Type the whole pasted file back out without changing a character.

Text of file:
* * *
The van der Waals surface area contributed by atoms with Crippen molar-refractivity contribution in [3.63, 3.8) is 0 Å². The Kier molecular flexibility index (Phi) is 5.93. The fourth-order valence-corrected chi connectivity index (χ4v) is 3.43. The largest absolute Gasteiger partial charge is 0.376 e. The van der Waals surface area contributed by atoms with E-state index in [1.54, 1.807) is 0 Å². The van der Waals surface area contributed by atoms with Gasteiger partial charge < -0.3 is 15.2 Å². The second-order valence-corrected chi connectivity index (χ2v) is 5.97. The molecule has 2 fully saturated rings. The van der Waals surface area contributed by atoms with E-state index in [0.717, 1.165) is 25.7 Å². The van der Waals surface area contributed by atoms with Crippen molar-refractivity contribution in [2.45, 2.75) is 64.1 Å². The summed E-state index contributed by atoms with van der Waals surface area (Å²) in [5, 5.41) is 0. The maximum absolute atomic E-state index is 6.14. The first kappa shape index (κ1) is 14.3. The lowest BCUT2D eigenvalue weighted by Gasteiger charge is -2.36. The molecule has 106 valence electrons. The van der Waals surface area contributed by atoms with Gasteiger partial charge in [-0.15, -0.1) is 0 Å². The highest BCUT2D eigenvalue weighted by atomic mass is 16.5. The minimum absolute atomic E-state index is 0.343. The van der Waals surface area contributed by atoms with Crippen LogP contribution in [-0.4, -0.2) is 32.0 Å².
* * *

The van der Waals surface area contributed by atoms with Crippen molar-refractivity contribution in [3.63, 3.8) is 0 Å². The Kier molecular flexibility index (Phi) is 5.93. The fourth-order valence-corrected chi connectivity index (χ4v) is 3.43. The largest absolute Gasteiger partial charge is 0.376 e. The van der Waals surface area contributed by atoms with E-state index in [1.54, 1.807) is 0 Å². The van der Waals surface area contributed by atoms with Gasteiger partial charge < -0.3 is 15.2 Å². The second-order valence-corrected chi connectivity index (χ2v) is 5.97. The molecule has 2 fully saturated rings. The van der Waals surface area contributed by atoms with E-state index in [0.717, 1.165) is 25.7 Å². The van der Waals surface area contributed by atoms with Crippen molar-refractivity contribution in [2.45, 2.75) is 64.1 Å². The summed E-state index contributed by atoms with van der Waals surface area (Å²) in [5, 5.41) is 0. The maximum absolute atomic E-state index is 6.14. The first kappa shape index (κ1) is 14.3. The lowest BCUT2D eigenvalue weighted by Gasteiger charge is -2.36. The molecule has 106 valence electrons. The van der Waals surface area contributed by atoms with Gasteiger partial charge in [-0.15, -0.1) is 0 Å². The highest BCUT2D eigenvalue weighted by atomic mass is 16.5. The minimum absolute atomic E-state index is 0.343. The van der Waals surface area contributed by atoms with Crippen LogP contribution in [-0.4, -0.2) is 32.0 Å².